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Noah C. Benson, Dwight Stambolian, David H. Brainard; Contrast Sensitivity At Soft Drusen In Early Age-related Macular Degeneration Using Fine-detail Perimetry. Invest. Ophthalmol. Vis. Sci. 2012;53(14):4382.
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Age-related macular degeneration (AMD) is the most common cause of blindness in the Western world, yet functional characterization of the disease in its early stages remains difficult. Previous work has demonstrated a relationship between advanced AMD-related large soft drusen and a reduction in contrast sensitivity (CS) near such drusen. Less evidence supports a similar reduction near early-stage AMD-related small and intermediate drusen. To clarify, and to allow correlation of functional changes with information obtained using genetic and high-resolution retinal imaging, we are developing psychophysical procedures that can measure functional changes at a fine spatial scale near small early-stage drusen.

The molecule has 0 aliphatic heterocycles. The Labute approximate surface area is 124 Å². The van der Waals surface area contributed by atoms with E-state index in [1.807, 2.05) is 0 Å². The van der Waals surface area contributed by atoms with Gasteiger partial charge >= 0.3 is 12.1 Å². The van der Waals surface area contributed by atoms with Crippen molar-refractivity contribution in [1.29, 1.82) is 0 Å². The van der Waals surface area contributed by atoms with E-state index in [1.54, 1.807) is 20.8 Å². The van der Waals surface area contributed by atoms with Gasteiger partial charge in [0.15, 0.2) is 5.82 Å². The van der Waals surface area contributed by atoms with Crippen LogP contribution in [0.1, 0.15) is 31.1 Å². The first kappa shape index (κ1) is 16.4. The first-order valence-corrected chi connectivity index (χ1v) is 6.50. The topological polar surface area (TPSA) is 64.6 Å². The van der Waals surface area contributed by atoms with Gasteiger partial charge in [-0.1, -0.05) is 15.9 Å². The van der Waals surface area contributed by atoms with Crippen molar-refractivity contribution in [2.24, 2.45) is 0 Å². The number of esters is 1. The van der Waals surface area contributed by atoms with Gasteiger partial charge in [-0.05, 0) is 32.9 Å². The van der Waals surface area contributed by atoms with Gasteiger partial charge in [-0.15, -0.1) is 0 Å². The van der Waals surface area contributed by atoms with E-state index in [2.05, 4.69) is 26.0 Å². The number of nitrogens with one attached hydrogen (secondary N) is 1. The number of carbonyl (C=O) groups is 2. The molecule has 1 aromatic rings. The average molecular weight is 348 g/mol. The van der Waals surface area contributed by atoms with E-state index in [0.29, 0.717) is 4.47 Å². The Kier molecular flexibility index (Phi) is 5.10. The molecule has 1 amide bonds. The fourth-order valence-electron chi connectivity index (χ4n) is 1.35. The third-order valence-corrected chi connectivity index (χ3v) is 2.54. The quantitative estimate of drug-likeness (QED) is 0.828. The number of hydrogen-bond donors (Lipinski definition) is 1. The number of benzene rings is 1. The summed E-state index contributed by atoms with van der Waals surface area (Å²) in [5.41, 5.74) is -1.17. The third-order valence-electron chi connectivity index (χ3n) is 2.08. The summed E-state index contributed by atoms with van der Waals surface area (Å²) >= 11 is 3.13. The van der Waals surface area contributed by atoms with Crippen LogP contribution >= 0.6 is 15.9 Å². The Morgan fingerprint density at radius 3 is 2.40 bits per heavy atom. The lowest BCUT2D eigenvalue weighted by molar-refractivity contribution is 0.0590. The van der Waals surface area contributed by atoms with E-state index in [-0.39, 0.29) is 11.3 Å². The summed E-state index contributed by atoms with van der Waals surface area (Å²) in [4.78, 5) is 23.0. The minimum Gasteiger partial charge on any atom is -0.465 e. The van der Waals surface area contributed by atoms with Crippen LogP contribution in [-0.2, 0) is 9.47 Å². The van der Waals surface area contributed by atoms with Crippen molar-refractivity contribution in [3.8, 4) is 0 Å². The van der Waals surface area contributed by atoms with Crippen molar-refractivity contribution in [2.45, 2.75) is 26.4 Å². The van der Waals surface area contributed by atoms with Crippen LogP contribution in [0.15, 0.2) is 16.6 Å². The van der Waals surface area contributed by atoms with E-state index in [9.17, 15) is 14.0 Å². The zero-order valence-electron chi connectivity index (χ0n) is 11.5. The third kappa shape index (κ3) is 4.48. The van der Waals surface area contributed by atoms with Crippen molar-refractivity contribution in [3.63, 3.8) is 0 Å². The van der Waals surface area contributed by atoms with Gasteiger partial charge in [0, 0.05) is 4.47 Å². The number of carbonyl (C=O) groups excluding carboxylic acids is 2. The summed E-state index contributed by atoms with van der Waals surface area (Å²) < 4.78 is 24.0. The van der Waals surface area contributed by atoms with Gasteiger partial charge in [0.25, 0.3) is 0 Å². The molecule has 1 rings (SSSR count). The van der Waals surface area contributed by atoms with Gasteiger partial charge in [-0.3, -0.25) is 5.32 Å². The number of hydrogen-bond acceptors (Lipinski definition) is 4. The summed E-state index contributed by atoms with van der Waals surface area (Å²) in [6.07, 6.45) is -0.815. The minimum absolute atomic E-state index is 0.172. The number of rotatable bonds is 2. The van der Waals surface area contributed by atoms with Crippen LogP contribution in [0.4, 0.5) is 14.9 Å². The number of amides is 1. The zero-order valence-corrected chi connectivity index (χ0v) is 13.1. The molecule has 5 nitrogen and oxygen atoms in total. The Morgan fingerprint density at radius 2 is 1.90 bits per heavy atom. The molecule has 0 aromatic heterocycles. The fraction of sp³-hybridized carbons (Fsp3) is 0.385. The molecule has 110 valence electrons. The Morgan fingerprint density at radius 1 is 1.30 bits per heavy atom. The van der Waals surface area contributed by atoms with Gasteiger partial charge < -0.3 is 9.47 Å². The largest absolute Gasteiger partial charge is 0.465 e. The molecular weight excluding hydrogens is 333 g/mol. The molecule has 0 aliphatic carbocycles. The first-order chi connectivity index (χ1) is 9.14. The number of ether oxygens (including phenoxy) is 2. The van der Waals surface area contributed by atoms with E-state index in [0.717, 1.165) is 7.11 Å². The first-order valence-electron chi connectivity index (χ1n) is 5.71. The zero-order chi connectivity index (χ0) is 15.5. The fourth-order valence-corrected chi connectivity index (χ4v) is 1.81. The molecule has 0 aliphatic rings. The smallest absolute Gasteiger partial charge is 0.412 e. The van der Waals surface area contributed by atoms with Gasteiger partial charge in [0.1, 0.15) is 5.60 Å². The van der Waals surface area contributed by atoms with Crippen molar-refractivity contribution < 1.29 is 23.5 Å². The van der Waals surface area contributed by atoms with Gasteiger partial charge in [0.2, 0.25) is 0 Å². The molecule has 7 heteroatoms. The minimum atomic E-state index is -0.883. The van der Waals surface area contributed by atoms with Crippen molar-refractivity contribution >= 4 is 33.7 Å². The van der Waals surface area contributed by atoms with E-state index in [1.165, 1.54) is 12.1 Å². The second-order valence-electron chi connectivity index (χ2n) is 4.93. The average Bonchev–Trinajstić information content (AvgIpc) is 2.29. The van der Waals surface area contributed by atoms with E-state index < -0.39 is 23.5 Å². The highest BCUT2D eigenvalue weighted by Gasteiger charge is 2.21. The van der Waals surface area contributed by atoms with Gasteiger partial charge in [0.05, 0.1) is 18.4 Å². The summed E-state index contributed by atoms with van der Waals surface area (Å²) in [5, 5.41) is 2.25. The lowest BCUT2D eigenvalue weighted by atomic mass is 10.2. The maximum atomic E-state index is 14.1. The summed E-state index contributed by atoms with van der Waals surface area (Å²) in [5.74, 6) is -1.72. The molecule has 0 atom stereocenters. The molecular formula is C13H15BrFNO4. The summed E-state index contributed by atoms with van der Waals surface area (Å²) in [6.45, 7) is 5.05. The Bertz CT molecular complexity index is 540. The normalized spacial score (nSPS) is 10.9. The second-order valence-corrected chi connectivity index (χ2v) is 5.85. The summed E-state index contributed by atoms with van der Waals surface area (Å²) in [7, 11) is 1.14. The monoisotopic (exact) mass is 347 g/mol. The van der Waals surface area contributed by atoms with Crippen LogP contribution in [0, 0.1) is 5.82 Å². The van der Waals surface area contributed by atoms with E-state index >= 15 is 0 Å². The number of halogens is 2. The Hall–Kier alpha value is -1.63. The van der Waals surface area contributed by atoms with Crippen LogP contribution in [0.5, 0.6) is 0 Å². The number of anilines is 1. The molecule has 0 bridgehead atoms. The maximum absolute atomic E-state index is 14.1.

Fundus photos were acquired for each subject, and the fundus, optic disc, and perimetry targets corresponding to drusen (for experimental subjects) and blood vessels (for controls and experimental subjects) were marked in each. Perimetry was performed using a 19" cathode ray tube (CRT) monitor with 14-bit control over contrast provided by a Bits++ box (Cambridge Research Systems). Gaze position was monitored using an Eyelink 1000 eye tracker (SR Research). Perimetry target locations were mapped from the fundus photo onto the screen by aligning the subject’s blind spot, measured psychophysically, with the optic disk. CS measurements were made by flashing small Gaussian blobs and recording the fraction seen at each target location. The size and contrast of the blobs were chosen for each subject to maximize sensitivity.
Six control and two experimental subjects have been studied. A statistically significant dip in CS is observed near the blood vessel of each control subject (p < 0.05) with an average distance between the location of the measured dip in CS and the blood vessel of 0.26º. Of the two experimental subjects, one showed a small but significant dip in CS (p < 0.05) across a series of small drusen while the other showed a larger dip in CS over a single larger druse and a smaller dip across a blood vessel (p < 0.05).
CS measurements in the vicinity of small soft drusen appear feasible with our procedures.
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